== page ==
On our way to our next adventure, we leave the falls area and go through American Customs. We have to get off the bus and show our passports, but the process is easy and the officials courteous. Once through the border, we head for the railroad station for the next leg of the trip. On the way I note icicles dangling from a traffic signal while nearby a man tries to scrape away the snow that has accumulated on his car.
We board Amtrak’s “The Maple Leaf” at 12:50, leaving the station under gray skies. From the train window I notice a wrecking yard of old cars softened with snow. There is a strange beauty about it that would never occur on a summer day when it would look like the junk it is. As our train gains speed, snow by the tracks and right of way churned up by the locomotive, flies by our windows. We pass by Lake Erie looking very dark under the dull skies. The train pauses at Buffalo, New York where residential streets are choked with snow and some cars are buried. A continuous winter scene passes by our windows as the train hurtles toward Rochester, New York, where bare trees are covered and a fresh dusting tops dark lake ice. By mid afternoon we come upon the skyline of Rochester, famous for the Kodak Company and its founder, George Eastman. One of the first scenes we see is of a boy sliding down a hill on his sled.
Our train speeds on towards Syracuse. Deer graze in the snow, looking for grass, and geese ride slowly on moving ice shelves that float in a river. As we pass Syracuse and head for Ithaca snow begins to fall again, becoming heavier as we get closer. By the time we arrive in Schenectady, our final destination for the day and the home of giant General Electric, the snow has turned into a gentle rain.
As we leave the train, a yellow school bus waits for us. We jam ourselves into the seats designed for children with our hand luggage balanced on our laps, hoping our trip to the hotel will not be long. We’re glad to be inside again at the cozy Hampton Inn where we enjoy sliders, small tasty hamburgers, and a complimentary glass of wine in the lounge. It had been a long day.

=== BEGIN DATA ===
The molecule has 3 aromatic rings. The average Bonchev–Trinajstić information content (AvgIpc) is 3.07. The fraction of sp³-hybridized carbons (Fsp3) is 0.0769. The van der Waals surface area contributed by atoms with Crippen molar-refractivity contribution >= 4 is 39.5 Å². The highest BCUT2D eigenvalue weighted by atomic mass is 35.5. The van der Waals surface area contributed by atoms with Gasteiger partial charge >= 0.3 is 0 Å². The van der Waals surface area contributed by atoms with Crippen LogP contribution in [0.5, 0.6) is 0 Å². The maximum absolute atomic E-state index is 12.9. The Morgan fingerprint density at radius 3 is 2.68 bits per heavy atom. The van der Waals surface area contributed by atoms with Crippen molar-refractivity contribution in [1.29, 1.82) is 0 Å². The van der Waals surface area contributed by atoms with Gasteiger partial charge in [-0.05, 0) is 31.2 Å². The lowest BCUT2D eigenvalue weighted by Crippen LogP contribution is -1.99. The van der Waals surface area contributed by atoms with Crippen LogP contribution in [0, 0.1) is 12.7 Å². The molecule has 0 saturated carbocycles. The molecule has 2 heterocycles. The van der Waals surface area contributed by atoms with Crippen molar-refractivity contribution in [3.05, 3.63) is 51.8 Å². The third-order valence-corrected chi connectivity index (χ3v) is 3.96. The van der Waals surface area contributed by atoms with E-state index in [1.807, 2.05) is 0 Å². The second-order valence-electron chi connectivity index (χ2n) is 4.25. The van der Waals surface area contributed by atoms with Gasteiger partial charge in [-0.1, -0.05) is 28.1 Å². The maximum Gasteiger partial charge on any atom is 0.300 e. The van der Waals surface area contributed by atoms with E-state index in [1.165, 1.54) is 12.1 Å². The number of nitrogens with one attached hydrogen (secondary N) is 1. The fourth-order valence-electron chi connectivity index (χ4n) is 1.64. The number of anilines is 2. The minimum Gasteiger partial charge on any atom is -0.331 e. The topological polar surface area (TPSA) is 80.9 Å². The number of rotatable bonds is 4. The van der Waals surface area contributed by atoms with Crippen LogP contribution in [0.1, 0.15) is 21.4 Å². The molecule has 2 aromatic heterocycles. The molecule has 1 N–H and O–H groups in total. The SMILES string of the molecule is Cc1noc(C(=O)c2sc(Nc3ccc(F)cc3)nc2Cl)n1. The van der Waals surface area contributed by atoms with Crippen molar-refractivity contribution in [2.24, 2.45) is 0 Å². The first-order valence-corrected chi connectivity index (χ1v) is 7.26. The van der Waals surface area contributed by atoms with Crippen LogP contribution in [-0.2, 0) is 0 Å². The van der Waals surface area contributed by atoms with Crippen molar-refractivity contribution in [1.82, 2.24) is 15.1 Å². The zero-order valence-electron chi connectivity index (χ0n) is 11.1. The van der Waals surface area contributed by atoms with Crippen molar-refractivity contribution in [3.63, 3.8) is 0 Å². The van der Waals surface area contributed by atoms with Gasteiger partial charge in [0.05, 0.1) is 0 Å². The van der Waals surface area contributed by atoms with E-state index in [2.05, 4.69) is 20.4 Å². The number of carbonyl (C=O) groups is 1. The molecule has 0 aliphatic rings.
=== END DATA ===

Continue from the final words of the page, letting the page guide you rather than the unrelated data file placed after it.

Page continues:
Just before bedtime I peek out the window and see snowflakes drifting past one of the outside lights, looking like a blizzard of moths.
MONTEREY PARK AUTHOR PUBLISHES 3RD BOOK ABOUT HIS EXPERIENCES IN WORLD WAR II- BACK FROM COMBAT
Charles “Norm” Stevens, a 40 year resident of Monterey Park and World War II Veteran has recently published the 3rd in his series about his experiences in WW II, Back from Combat: A WWII Bombardier Faces His Military Future. This book details the time from when he returned from combat in England where he flew 34 missions over Germany and France until the end of the war. Faced with large numbers of returning combat vets, and not knowing how long the war would continue, the military had to plan for their future. His options were whether to return to combat, become an instructor in the U.S., or receive new training that he would use in the Pacific. The book concludes with the end of the war with an Afterward that includes an update on the B-l7’s still flying in the U.S., as well as present day accounts pertaining to the war.
Stevens is the author of two previous books about his experiences:
An Innocent at Polebrook: A Memoir of an 8th Air Force Bombardier (Story of his 34 bombing missions from his base at Polebrook, England over Germany and France)
The Innocent Cadet: Becoming A World War II Bombardier (A prequel to the first, telling of his training in the U.S. before going overseas into combat.)
He is known to the readers of The Citizen’s Voice as the author of Travel Log Articles including “From Paris to Normandy on the Seine”, “Exploring New York” and “In Search of Snow.” He is retired, having taught for 32 years, primarily in the Montebello Unified School District.
Those interested in purchasing an autographed copy of any of his books may contact the author at 323-721-8230 or Normstevens24@gmail.com.